- Change Management,
- Life Sciences,
- People Development,
- Legal Services,
- Financial Services,
- Public Sector
– 10 Jun, 2020
The Art Of Change Leadership: Influence, Authenticity And Wisdom
Leaders across the globe are preparing for more change. Digital transformation is now top of the agenda and business model redesigns are occurring in haste; companies want to thrive – or at least survive – in post-COVID conditions.
It’ll take ‘gung-ho’ and guts to transform in these times. The landscape’s never been more complex; a ‘new normal’ to define. Driving change will be a battle and leaders should pause and reflect. Yet, there is no time to waste; leaders must soldier on and move at an uncomfortable pace.
I have heard that in war Haste can be Folly
But have never seen Delay that was Wise.
Meanwhile, expectations have changed on how leaders ‘show up’ and provide. They must be clear, decisive, and confident; expose a more human side. Being ‘a person of the people’ is a challenge for most, and harder for those that excel in ‘command and control’ posts. Now with continuity restored and a post-COVID plan of attack, organisations need true leadership; there’s no turning back.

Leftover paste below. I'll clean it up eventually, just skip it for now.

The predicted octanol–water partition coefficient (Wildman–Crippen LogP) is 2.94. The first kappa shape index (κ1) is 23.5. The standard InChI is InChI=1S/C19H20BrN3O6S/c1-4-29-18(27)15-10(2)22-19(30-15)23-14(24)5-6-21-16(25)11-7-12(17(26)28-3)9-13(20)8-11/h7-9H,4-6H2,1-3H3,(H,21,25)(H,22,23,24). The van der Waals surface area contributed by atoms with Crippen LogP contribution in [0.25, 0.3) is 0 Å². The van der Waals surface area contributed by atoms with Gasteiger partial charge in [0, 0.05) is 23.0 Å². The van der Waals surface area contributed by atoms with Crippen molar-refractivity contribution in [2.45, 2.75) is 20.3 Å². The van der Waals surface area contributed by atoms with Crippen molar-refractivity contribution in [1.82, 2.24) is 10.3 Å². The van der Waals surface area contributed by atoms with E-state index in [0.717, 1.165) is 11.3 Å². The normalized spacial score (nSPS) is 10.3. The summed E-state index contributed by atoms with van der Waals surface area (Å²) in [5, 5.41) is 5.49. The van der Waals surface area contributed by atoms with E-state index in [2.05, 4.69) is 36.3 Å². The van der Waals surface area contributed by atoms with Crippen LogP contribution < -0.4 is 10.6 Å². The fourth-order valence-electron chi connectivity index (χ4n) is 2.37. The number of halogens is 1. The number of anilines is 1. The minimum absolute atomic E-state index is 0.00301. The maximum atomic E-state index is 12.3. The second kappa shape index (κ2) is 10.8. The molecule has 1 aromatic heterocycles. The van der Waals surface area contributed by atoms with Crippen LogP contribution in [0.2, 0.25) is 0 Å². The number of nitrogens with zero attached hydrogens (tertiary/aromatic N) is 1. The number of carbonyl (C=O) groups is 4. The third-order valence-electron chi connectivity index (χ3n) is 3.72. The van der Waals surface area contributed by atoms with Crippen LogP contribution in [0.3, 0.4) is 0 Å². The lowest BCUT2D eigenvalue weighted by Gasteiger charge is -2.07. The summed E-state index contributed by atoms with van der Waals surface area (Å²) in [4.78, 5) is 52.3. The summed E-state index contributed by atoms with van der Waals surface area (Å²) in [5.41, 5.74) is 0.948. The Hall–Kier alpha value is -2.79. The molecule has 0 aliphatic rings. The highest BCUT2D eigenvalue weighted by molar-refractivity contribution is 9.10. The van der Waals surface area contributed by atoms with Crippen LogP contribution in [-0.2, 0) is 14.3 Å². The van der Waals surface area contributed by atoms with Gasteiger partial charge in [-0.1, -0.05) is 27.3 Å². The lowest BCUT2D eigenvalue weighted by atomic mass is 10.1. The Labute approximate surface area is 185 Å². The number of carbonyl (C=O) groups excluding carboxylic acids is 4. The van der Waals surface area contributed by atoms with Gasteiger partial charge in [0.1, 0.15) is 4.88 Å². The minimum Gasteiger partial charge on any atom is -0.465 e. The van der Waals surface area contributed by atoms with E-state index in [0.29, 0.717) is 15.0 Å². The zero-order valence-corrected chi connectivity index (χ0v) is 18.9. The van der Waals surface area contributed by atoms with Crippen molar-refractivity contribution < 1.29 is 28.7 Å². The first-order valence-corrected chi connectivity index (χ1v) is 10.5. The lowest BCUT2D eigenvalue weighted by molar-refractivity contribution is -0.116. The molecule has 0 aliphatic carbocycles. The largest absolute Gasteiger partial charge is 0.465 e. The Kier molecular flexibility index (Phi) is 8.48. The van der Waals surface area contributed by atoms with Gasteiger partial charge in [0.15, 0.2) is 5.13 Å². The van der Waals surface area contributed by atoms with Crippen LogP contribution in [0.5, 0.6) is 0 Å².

As leaders confront what feels an impossible ask, many will seek solace in Sun-Tzu. ‘The Art of War’ provides timeless advice. Here we share advice for leaders that is timely; influence others with skill, show up authentically, and gain wisdom, at every turn.
Influence is to affect change in another’s thoughts, feelings, and actions. It means communicating a message so that it lands with the perspectives, motivations, and agenda of the audience; be it one person, or many.
In warfare, Engage directly;
Secure victory Indirectly.
Effective change leaders must be able to influence others with skill, and while change management requires more than influence alone, John C Maxwell would say “Leadership is influence, nothing more, nothing less”. This is twice as true today. In the past, legitimate and formal power was enough to drive action, however a modern workforce lacking certainty, control and connection is not so compliant.
Advice to influence others with skill:
- Contemplate intrinsic motivations and the personal agenda: be persuasive by speaking to desire and removing fear.
- Leverage the forces of societal influence: gain early commitment, build ‘liking’ and unity with your influence targets, and enhance your message with social proof, scarcity, and symbols of authority.
- Be deliberate in sequencing key stakeholder interactions: consider the conditions required to make each move, and the best-placed person to land a message – it’s not always the most obvious person, and it’s not always you.
Authentic leaders inspire others, bring people together, and create the energy essential to overcome tough times. Organisational transformation is challenging in any environment, but today’s change landscape is complex; a tired, remote workforce further hinders. After all, people want stability when things are uncertain, making it harder to motivate change.